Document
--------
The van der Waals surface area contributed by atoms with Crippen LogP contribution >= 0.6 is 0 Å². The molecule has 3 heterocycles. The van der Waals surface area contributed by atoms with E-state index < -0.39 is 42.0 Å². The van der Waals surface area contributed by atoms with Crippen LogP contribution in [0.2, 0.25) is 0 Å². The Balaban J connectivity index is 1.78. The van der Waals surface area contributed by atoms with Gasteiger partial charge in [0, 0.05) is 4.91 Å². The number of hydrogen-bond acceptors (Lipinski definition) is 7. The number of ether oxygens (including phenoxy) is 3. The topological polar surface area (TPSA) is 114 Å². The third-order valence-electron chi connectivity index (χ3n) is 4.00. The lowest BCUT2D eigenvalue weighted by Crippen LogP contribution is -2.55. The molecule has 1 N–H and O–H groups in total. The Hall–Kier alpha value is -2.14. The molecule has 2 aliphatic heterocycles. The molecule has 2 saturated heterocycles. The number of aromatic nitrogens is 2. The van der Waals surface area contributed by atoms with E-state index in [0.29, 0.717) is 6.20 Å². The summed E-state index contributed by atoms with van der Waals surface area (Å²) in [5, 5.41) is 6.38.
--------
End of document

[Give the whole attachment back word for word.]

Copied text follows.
The van der Waals surface area contributed by atoms with Crippen LogP contribution >= 0.6 is 0 Å². The molecule has 3 heterocycles. The van der Waals surface area contributed by atoms with E-state index < -0.39 is 42.0 Å². The van der Waals surface area contributed by atoms with Crippen LogP contribution in [0.2, 0.25) is 0 Å². The Balaban J connectivity index is 1.78. The van der Waals surface area contributed by atoms with Gasteiger partial charge in [0, 0.05) is 4.91 Å². The number of hydrogen-bond acceptors (Lipinski definition) is 7. The number of ether oxygens (including phenoxy) is 3. The topological polar surface area (TPSA) is 114 Å². The third-order valence-electron chi connectivity index (χ3n) is 4.00. The lowest BCUT2D eigenvalue weighted by Crippen LogP contribution is -2.55. The molecule has 1 N–H and O–H groups in total. The Hall–Kier alpha value is -2.14. The molecule has 2 aliphatic heterocycles. The molecule has 2 saturated heterocycles. The number of aromatic nitrogens is 2. The van der Waals surface area contributed by atoms with E-state index in [0.29, 0.717) is 6.20 Å². The summed E-state index contributed by atoms with van der Waals surface area (Å²) in [5, 5.41) is 6.38.